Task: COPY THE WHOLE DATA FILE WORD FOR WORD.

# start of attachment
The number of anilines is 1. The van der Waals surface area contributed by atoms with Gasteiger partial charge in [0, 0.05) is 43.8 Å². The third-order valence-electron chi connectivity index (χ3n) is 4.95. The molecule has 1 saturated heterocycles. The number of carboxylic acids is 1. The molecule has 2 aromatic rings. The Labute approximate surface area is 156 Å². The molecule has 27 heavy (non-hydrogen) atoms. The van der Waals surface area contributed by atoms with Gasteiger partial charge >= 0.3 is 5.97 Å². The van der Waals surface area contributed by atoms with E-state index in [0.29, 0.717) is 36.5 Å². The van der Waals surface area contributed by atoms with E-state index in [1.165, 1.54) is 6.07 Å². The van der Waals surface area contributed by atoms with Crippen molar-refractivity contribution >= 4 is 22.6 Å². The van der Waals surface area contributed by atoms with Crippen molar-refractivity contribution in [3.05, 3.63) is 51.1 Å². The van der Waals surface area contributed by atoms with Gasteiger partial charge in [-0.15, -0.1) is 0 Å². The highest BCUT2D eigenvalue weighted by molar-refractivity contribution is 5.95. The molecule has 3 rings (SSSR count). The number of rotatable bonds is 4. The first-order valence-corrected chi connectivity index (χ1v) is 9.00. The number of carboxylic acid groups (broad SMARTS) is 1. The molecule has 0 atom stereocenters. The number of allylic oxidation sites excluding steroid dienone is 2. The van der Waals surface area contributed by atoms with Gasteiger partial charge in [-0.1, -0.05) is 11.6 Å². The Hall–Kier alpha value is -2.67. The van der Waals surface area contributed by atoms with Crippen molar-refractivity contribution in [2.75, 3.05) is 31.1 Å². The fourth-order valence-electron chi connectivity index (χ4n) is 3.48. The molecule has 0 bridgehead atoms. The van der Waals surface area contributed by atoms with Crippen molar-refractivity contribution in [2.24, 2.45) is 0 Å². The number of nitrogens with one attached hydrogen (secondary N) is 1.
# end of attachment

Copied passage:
The number of anilines is 1. The van der Waals surface area contributed by atoms with Gasteiger partial charge in [0, 0.05) is 43.8 Å². The third-order valence-electron chi connectivity index (χ3n) is 4.95. The molecule has 1 saturated heterocycles. The number of carboxylic acids is 1. The molecule has 2 aromatic rings. The Labute approximate surface area is 156 Å². The molecule has 27 heavy (non-hydrogen) atoms. The van der Waals surface area contributed by atoms with Gasteiger partial charge >= 0.3 is 5.97 Å². The van der Waals surface area contributed by atoms with E-state index in [0.29, 0.717) is 36.5 Å². The van der Waals surface area contributed by atoms with E-state index in [1.165, 1.54) is 6.07 Å². The van der Waals surface area contributed by atoms with Crippen molar-refractivity contribution >= 4 is 22.6 Å². The van der Waals surface area contributed by atoms with Crippen molar-refractivity contribution in [3.05, 3.63) is 51.1 Å². The van der Waals surface area contributed by atoms with Gasteiger partial charge in [-0.15, -0.1) is 0 Å². The highest BCUT2D eigenvalue weighted by molar-refractivity contribution is 5.95. The molecule has 3 rings (SSSR count). The number of rotatable bonds is 4. The first-order valence-corrected chi connectivity index (χ1v) is 9.00. The number of carboxylic acid groups (broad SMARTS) is 1. The molecule has 0 atom stereocenters. The number of allylic oxidation sites excluding steroid dienone is 2. The van der Waals surface area contributed by atoms with Gasteiger partial charge in [-0.1, -0.05) is 11.6 Å². The Hall–Kier alpha value is -2.67. The van der Waals surface area contributed by atoms with Crippen molar-refractivity contribution in [2.75, 3.05) is 31.1 Å². The fourth-order valence-electron chi connectivity index (χ4n) is 3.48. The molecule has 0 bridgehead atoms. The van der Waals surface area contributed by atoms with Crippen molar-refractivity contribution in [2.24, 2.45) is 0 Å². The number of nitrogens with one attached hydrogen (secondary N) is 1.